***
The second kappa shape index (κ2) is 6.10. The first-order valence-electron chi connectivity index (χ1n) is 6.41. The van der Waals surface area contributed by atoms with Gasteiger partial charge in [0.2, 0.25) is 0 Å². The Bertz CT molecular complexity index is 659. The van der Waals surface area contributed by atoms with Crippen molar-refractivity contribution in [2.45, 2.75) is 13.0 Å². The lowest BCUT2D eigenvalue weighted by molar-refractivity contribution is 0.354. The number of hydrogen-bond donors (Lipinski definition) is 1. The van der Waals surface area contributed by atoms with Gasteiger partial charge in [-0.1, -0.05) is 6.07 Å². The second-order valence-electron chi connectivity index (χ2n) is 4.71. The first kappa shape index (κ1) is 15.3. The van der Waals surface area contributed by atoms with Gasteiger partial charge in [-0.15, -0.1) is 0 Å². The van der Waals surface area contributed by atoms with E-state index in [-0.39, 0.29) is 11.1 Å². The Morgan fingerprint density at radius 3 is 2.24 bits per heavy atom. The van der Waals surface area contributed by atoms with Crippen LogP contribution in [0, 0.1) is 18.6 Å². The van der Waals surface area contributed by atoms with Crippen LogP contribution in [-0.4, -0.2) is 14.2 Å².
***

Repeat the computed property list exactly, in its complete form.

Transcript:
The second kappa shape index (κ2) is 6.10. The first-order valence-electron chi connectivity index (χ1n) is 6.41. The van der Waals surface area contributed by atoms with Gasteiger partial charge in [0.2, 0.25) is 0 Å². The Bertz CT molecular complexity index is 659. The van der Waals surface area contributed by atoms with Crippen molar-refractivity contribution in [2.45, 2.75) is 13.0 Å². The lowest BCUT2D eigenvalue weighted by molar-refractivity contribution is 0.354. The number of hydrogen-bond donors (Lipinski definition) is 1. The van der Waals surface area contributed by atoms with Gasteiger partial charge in [-0.1, -0.05) is 6.07 Å². The second-order valence-electron chi connectivity index (χ2n) is 4.71. The first kappa shape index (κ1) is 15.3. The van der Waals surface area contributed by atoms with Gasteiger partial charge in [-0.15, -0.1) is 0 Å². The van der Waals surface area contributed by atoms with E-state index in [-0.39, 0.29) is 11.1 Å². The Morgan fingerprint density at radius 3 is 2.24 bits per heavy atom. The van der Waals surface area contributed by atoms with Crippen LogP contribution in [0, 0.1) is 18.6 Å². The van der Waals surface area contributed by atoms with Crippen LogP contribution in [-0.4, -0.2) is 14.2 Å².